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Danforth Staff voice concerns in Council Forum

and | Staff Writer and Contributing Writer

The Danforth Staff Council Fall Forum, held last Thursday, Nov. 2, in Knight Hall, announced the creation of a pathway for the potential renaming of buildings, changes to staff healthcare, and news from the recently created Office of Institutional Equity.

The meeting featured several high-profile speakers, such as the Associate Vice Chancellor of Institutional Equity, Chalana Scales-Ferguson; Director of Housing Operations and former Danforth Staff Council Chair, William Andrews; and the Senior Manager of Retirement and Tuition Plans, Justin Brasel.

Jessica Martsolf, the current Danforth Staff Council Chair, began the forum by reminding the university’s staff to maintain their own health, even during trying times.

“We’re all experiencing what’s happening in the world around us: large flawed systems, white supremacy, colonialism, capitalism, and ableism to name a few, are still very much at play and under-serving many populations,” Martsolf said, “We need to take the time to take care of ourselves and our loved ones. We aren’t robots.”

Chalana Scales-Ferguson took the stage next to describe the purpose of the Office of Institutional Equity.

“[The Office of Institutional Equity] aims to promote an equitable and inclusive working, learning, and living environment for the Washington University campus community, and the robust educational and employment engagement opportunities and services designed to bolster policies, processes, and practices having an impact on the employee experiences,” Scales-Ferguson said.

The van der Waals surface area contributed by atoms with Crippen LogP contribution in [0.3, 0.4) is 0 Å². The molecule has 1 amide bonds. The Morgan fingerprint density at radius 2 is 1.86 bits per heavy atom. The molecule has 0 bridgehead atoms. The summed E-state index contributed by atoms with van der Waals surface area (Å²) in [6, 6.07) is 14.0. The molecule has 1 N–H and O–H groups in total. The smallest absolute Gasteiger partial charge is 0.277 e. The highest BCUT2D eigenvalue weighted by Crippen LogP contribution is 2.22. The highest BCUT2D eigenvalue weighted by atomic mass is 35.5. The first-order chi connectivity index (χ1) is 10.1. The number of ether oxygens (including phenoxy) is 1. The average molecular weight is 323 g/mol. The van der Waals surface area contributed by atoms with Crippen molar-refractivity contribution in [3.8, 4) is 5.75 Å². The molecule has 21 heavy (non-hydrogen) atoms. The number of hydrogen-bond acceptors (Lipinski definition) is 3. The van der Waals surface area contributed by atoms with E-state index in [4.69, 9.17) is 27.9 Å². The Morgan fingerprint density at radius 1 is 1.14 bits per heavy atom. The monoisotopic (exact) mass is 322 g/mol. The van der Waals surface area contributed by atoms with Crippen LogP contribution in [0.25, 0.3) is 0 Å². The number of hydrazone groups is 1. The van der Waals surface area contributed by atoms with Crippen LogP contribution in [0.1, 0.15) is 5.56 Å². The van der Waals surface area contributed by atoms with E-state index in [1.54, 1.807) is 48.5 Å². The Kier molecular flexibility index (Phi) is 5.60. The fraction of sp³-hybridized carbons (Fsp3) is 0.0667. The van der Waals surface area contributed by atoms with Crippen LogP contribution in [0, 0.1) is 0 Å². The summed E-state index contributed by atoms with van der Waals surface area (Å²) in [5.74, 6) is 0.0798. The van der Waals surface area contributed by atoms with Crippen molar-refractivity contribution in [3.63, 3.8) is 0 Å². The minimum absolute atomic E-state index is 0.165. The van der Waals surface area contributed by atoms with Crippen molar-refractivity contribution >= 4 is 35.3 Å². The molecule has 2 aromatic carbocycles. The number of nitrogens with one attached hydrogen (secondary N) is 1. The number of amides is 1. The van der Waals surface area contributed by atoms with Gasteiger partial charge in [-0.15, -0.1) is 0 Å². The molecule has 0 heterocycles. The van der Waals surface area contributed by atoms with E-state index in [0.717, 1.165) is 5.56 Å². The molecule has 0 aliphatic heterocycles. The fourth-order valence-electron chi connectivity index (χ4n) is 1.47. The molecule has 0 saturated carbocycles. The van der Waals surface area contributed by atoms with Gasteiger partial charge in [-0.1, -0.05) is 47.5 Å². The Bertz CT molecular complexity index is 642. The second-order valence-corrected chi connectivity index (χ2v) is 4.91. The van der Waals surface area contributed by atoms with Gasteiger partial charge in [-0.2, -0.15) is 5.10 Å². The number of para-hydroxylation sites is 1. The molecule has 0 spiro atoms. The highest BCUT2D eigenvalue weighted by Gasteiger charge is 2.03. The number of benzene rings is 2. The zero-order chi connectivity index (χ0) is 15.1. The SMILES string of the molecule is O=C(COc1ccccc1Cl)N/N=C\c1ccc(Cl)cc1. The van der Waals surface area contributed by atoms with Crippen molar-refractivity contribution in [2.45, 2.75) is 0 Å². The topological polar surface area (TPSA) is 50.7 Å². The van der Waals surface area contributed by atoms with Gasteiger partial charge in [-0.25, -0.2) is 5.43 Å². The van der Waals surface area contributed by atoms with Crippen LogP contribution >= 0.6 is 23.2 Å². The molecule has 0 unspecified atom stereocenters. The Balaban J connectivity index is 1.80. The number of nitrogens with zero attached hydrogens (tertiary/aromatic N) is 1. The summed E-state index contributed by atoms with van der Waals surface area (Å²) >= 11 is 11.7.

Scales-Ferguson further specified that the Office of Institutional Equity centers around three pillars: education and engagement, compliance, and investigation and conflict. The investigation and conflict division works closely with Human Relations and deals with the discrimination and harassment policy.

Next to speak were Russel Osgood, Dean of Washington University School of Law, and William Andrews, past Danforth Staff Council Chair, both of the Committee to Examine Remembrance and Commemoration. This committee was charged with creating a procedure for potentially renaming Washington University buildings.

“The issue that arises is what do you do when you find out or focus on the fact that this person [the building is named after] engaged in noxious activities during their life?” Osgood said. 

This committee was formed to create the procedures for a new committee that will actually handle building renaming and contextualization. The complete procedures can be found on the Committee to Examine Remembrance and Commemoration website, however, there is one notable feature.

“Anyone could make a report, but you have to have some kind of evidence to support,” Osgood said, “It isn’t just the chancellor.”

WashU is not the first to implement this strategy. Other higher education facilities, such as John Hopkins University, Stanford University, Yale University, and the California Institute of Technology, have undergone similar proceedings.